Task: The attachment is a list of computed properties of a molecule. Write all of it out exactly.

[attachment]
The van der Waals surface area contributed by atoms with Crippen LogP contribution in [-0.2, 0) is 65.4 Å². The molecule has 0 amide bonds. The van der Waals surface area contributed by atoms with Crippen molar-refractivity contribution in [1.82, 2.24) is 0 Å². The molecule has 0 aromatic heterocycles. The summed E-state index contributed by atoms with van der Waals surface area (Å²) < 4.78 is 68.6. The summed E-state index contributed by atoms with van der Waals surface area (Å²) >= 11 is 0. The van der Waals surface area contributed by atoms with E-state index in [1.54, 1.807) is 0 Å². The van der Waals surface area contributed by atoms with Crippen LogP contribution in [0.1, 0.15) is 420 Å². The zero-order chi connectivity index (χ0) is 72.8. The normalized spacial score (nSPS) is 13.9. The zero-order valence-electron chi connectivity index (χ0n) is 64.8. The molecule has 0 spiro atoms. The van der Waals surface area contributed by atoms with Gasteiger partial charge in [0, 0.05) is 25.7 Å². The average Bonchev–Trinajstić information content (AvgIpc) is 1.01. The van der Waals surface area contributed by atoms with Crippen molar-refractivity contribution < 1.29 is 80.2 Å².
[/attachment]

The van der Waals surface area contributed by atoms with Crippen LogP contribution in [-0.2, 0) is 65.4 Å². The molecule has 0 amide bonds. The van der Waals surface area contributed by atoms with Crippen molar-refractivity contribution in [1.82, 2.24) is 0 Å². The molecule has 0 aromatic heterocycles. The summed E-state index contributed by atoms with van der Waals surface area (Å²) < 4.78 is 68.6. The summed E-state index contributed by atoms with van der Waals surface area (Å²) >= 11 is 0. The van der Waals surface area contributed by atoms with E-state index in [1.54, 1.807) is 0 Å². The van der Waals surface area contributed by atoms with Crippen LogP contribution in [0.1, 0.15) is 420 Å². The zero-order chi connectivity index (χ0) is 72.8. The normalized spacial score (nSPS) is 13.9. The zero-order valence-electron chi connectivity index (χ0n) is 64.8. The molecule has 0 spiro atoms. The van der Waals surface area contributed by atoms with Gasteiger partial charge in [0, 0.05) is 25.7 Å². The average Bonchev–Trinajstić information content (AvgIpc) is 1.01. The van der Waals surface area contributed by atoms with Crippen molar-refractivity contribution < 1.29 is 80.2 Å².